Enhanced risk-based lung cancer screening may prevent more deaths than current approaches
The U.S. Preventive Services Task Force (USPSTF) recommends annual computed tomography (CT) screening for individuals between 55 and 80 years old with a history of heavy smoking (at least one pack of cigarettes per day for 30 years or more) and who currently smoke or have quit within the past 15 years. However, selecting ever-smokers for screening using individualized lung cancer risk calculations may be more effective and efficient at preventing deaths than current USPSTF recommendations.
Hormuzd Katki, Ph.D., Anil Chaturvedi, Ph.D., and colleagues, used data from two lung cancer screening studies and a U.S. health survey to develop and validate risk models for selecting smokers and former smokers who may be candidates for lung cancer screening with low-dose CT, and estimated the performance of risk-based selection into lung screening programs.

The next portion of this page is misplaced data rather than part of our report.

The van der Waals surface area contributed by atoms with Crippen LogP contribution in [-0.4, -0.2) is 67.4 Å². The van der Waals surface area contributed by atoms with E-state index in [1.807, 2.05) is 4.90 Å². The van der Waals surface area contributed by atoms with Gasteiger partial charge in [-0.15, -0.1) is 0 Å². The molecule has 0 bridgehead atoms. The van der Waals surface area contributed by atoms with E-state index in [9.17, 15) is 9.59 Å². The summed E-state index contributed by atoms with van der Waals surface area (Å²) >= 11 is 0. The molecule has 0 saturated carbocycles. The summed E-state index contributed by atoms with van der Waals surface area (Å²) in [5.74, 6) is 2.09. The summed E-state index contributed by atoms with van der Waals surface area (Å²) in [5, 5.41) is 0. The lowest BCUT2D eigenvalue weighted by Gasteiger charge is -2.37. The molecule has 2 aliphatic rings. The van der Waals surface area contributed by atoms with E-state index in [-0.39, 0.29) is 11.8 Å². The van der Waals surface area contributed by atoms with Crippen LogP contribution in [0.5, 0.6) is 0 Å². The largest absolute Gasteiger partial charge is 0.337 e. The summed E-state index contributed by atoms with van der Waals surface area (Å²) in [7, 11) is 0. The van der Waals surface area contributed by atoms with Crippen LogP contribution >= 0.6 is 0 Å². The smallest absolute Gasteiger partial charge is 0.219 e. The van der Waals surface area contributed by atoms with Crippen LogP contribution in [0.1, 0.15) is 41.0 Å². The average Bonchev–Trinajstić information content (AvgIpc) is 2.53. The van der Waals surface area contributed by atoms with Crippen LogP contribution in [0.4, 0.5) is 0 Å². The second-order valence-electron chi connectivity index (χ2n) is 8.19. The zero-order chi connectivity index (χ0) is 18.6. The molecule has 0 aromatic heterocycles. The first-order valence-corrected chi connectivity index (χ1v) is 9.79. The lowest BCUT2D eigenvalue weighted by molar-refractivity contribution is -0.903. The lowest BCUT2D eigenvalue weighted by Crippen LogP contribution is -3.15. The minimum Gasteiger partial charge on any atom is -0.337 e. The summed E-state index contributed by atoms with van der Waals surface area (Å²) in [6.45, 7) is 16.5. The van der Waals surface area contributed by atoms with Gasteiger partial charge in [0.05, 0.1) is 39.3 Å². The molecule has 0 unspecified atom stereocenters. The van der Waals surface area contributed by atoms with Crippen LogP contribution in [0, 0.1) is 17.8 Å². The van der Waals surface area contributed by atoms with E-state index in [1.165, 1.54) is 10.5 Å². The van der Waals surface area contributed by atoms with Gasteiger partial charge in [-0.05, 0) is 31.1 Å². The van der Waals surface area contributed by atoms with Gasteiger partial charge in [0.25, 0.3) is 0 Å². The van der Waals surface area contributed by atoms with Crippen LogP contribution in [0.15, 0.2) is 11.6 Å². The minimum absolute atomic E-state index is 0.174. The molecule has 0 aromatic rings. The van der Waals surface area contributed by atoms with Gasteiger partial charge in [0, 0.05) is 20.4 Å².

Because the researchers estimated that risk-based selection for screening might prevent more lung-cancer deaths, with greater effectiveness and efficiency, than would current screening recommendations, they have created an online lung-cancer screening risk-tool to provide individualized risk information for patients considering entering lung screening.
Katki HA, Kovalchik SA, Berg CD, et al. Development and validation of risk models to select ever-smokers for CT lung cancer screening. JAMA. 2016;315(21):2300-2311